From the Bureau of Labor Statistics, as shown at the blogsite Modeled Behaviour.
Karl Smith, co-author of the blog is an economics and government professor at the University of North Carolina. He cites this figure and maintains unskilled labor will never get paid much from here on out: That the Industrial Revolution was unique in that unskilled labor made income gains.
I want to make the point that this consistent with my long thesis that we are returning to an environment where productivity gains do not accrue to unskilled labor because they are imbedded in the brains of the innovators.
A factory is really big and hard to keep secret. Computer code less so. When you simply write down the process you want or draw the object you want and the computer translates it for you the seep down will grind to complete halt.
What this chart hides, but I believe is also true is that capital is facing a similar collapse.
At its heart the issue is that Industrialization Really Was Different, and there is no reason to think it will come again.
The reality of this new world is that you cannot simply work hard and make a good living. Nor, should you expect that if you save for your future you can support yourself.
As for now, it is still in the interest of innovators to tap public equity markets and doing so means that they come under some – but not absolute – pressure to pay a dividend.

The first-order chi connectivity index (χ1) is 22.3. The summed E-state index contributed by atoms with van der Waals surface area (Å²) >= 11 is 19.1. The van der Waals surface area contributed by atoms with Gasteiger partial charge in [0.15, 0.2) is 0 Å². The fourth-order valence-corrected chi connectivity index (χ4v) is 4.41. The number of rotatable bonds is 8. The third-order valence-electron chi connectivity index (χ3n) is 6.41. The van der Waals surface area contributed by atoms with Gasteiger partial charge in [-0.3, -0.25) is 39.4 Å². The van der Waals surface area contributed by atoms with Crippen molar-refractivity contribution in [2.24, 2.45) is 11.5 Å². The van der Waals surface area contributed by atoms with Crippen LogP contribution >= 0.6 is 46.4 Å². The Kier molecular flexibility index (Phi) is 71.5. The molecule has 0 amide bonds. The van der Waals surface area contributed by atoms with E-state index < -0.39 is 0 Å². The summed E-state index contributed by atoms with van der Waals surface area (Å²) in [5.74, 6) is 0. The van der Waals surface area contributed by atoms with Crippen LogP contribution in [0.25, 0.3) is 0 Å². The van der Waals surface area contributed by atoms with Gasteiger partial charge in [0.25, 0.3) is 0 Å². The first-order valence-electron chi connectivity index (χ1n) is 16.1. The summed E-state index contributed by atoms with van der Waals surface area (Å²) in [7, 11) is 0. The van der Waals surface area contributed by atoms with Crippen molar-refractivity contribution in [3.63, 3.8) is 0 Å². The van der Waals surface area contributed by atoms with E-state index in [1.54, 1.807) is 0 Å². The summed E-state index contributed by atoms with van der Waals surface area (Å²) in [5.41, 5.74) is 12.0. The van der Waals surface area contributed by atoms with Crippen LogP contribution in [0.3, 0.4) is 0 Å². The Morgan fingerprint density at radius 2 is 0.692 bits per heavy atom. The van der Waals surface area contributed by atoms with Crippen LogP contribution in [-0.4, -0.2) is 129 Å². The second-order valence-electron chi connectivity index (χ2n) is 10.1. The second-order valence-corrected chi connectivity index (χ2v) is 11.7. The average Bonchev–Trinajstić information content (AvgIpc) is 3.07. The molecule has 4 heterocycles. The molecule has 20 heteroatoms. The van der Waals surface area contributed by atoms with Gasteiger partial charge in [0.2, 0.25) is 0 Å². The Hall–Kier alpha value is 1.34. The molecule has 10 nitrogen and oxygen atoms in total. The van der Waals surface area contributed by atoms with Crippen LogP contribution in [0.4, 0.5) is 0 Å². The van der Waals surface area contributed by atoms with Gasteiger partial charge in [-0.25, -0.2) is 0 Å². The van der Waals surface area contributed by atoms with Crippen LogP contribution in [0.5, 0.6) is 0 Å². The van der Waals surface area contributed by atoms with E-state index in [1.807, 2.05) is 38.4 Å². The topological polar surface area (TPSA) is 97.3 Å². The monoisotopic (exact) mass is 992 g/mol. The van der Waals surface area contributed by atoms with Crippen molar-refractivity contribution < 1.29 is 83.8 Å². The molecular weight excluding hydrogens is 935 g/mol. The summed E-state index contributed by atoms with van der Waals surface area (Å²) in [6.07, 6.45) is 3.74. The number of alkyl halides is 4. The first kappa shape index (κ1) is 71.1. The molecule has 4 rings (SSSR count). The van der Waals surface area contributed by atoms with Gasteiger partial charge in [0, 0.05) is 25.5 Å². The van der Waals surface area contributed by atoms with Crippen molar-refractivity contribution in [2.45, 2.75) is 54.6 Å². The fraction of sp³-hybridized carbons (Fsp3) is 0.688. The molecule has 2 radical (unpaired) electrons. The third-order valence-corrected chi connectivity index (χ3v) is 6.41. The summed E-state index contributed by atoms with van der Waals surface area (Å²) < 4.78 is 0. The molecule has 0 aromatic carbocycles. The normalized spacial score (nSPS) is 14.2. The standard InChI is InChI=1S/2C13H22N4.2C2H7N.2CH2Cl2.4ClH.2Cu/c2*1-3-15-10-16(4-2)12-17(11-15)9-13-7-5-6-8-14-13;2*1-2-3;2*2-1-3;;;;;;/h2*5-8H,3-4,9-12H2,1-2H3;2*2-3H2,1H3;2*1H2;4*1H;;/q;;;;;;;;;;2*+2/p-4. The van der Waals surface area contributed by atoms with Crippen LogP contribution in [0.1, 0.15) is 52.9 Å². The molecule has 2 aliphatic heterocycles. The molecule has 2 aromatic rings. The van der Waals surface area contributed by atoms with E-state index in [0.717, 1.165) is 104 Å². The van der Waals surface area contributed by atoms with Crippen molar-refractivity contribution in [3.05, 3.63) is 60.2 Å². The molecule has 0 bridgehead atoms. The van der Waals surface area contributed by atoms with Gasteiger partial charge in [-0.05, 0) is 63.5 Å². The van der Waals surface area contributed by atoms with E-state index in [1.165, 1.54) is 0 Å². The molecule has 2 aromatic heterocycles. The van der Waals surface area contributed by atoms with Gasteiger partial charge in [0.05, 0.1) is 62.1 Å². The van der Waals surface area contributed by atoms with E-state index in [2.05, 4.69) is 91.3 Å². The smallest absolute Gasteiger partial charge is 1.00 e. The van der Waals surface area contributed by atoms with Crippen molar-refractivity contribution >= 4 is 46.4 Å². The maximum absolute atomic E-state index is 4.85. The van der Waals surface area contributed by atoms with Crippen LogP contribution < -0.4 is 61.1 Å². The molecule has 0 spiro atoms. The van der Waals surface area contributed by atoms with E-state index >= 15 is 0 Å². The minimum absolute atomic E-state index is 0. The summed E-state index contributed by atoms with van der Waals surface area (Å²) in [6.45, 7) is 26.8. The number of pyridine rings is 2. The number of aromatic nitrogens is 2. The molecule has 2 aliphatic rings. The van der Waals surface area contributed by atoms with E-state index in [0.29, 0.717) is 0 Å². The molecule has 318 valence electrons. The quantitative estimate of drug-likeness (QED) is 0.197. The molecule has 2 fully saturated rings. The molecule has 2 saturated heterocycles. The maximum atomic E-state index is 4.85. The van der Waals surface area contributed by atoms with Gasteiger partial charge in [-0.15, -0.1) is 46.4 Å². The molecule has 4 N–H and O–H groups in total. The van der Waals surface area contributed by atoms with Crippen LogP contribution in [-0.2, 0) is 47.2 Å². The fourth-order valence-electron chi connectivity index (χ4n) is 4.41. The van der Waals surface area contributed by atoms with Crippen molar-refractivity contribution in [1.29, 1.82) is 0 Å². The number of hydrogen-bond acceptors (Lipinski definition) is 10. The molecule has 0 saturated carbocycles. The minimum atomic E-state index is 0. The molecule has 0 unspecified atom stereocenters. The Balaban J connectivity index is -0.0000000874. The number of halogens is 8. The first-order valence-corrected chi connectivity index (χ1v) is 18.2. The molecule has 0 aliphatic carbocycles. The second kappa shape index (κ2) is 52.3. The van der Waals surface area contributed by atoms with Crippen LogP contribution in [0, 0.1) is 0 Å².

However, I have a hard time believing this will not come to an end. The money available in private pools will be sufficiently large that innovators can strike side deals that let them walk away with almost all the profits.
Beezer here. Not sure I agree with Smith’s prediction that what we’re seeing now is the end of the Industrial Revolution. But what I do obviously see is where the money went: Right to the top where most of the money already resides. Thus we get huge income gaps where the vast majority of working households (unskilled and skilled, something Smith seems to overlook) haven’t seen their real incomes rise. And that’s a problem for the economy. Whether innovators now possess the real stuff ‘embedded’ in their brains?? and can get all the capital they need anyway from private capital pools (Smith forgets what public markets are for–insurance!) is from our perspective unsubstantiated opinion. Hat tip to Mark Thoma’s economist’s view for highlighting the graph and Smith’s blogpost.